Put another way, if you can’t get in, if you won’t be happy and successful once you’re there, and/or if you can’t pay for it, it’s not a great college. It might still earn a place on your list. But approaching your college search with these three elements in mind will ensure that you end up with plenty of great college options from which to choose.

A million dollars on the line

The next time you attend a class, show up to work, counsel a student, etc., imagine you and your cohorts were being silently observed and evaluated all day by a committee whose job was to decide who made the biggest impact that day. The best part? The winner gets a one million dollar prize.

Would you slouch through that class without raising your hand?

Would you do what’s asked at work, but nothing more?

Would you explain away a student’s concern about her college essay in a rush to get to your next appointment?

Not if there were a million dollars on the line. You’d spend the entire day leaning in, looking for ways to do better and to contribute more, to help not just yourself get ahead, but also those around you. After all, if you’re being measured on impact, why limit it to yourself? Spreading your best, most generous efforts around makes your impact grow, too.

What would happen if you spent today as if a million dollars were on the line? What if you did it again tomorrow? What if you made it a habit?

Imagine how things might change if your default were to show up as if a million dollars were on the line. There’s no playbook for being successful. But it’s hard to see how you could ever go wrong with this strategy.

Who’s it not for?

For private college counselors running your own shops, one of the keys to standing out and doing great work is deciding who you–and your expertise–isn’t for.

What kind of guidance or support can a potential customer request—and be perfectly willing to pay you for—that you’d politely decline and refer them to a competitor who’s a better fit?

I don’t mean a family who’s requesting a service that’s wildly out of your expertise, like asking you to tell them what kind of roofing to put on their house. I mean a family who wants a type of college advising that you have actively decided is not where you hang your professional hat.

Maybe a family has an athlete who’s hoping to be recruited, or a student who’s not that engaged in the college process and needs someone to light the fire, or parents who are primarily concerned about the cost of college and are hoping you can help secure financial aid and scholarships. It’s hard to imagine any counselor who could help all of those families equally well. And if you can’t do great work for a family, don’t they deserve to find someone who can? And don’t you deserve the opportunity to do your best work? Saying no gives you both that opportunity.

It’s temping when running any business to say yes to anyone who’s willing to pay you. You want to pay your bills. You want to earn a living. You want to grow your business. Why shouldn’t you say yes, especially in the early stages, if all it will mean is a little extra work and learning on your part?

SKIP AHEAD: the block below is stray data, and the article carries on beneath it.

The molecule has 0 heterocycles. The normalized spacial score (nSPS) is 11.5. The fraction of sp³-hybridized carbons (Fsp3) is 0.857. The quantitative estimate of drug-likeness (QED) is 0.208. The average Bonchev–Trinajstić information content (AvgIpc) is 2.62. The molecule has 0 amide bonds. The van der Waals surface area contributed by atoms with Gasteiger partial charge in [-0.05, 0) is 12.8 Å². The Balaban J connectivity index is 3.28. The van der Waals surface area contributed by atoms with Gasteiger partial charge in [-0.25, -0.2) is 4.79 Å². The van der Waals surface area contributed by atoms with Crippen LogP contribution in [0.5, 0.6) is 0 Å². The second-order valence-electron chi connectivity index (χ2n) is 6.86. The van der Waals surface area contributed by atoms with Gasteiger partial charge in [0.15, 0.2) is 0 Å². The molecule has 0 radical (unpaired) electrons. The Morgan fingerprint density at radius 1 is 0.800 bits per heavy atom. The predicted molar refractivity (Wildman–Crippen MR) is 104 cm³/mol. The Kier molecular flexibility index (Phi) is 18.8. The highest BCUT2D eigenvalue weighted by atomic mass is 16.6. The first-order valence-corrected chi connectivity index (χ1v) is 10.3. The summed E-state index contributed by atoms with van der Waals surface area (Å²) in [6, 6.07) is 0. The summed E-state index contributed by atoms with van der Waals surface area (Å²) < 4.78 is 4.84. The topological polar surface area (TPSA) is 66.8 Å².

But saying yes to everyone is a path to owning a business that’s just like all the others. Deciding who your work isn’t for is step one to creating a business people talk about.

Imagine the wedding photographer who says, “I’m sorry, but I don’t shoot outdoor weddings.”

Imagine the caterer who says, “I’m sorry, I don’t cater events for more than 15 people.”

Imagine the accountant who says, “I’m sorry, I don’t work on taxes for people who aren’t business owners.”

Now the photographer can focus on becoming so good at servicing the unique needs of her clients that she becomes known as the one you call when your wedding will be indoors.

The caterer can put his energies into becoming the one in town that people talk about because of the show he put on for their dinner party.

The accountant can become the one in town that small business owners talk about because she helped them make their businesses more financially sound.

Sure, you’ll still need to do great work to stand out. You’ll need to create experiences for your customers so remarkable that they can’t help but talk about you. But it’s a lot easier to do that for a smaller segment than it is to do it for everyone. And the first step towards identifying your smaller segment is to decide which members of the larger segment just shouldn’t hire you.

If you have trouble deciding, consider three things.

1. Who’s your ideal customer, the person who’s predisposed to be thrilled with what you do and how you do it?

2. Are there enough of those people to sustain your business?

3. And most importantly, what could you learn, do, and provide to that group that would make them feel like you’d created the perfect service for them, one that understood their desires, fears, and hopes for their college process?

Now, who doesn’t fit in that group?

To find the groups that will buy, appreciate, and talk about your best work, start by deciding who your service isn’t for.

Just showing up

“Just showing up” can have both positive and negative connotations.

When parents go to back-to-school night, when a student attends the extra help sessions their calculus teacher offers at lunch, when a counselor stays late at a conference because the last session offered just might help their students, just showing up is everything. You didn’t have to be there. There’s no guarantee that showing up will actually help you. But because you care enough, because you’re invested in the outcomes, you’re there. Once you’ve opted to clear that hurdle, you’re likely to do what you need to do to make that decision pay off in some way. Just showing up is the hard part.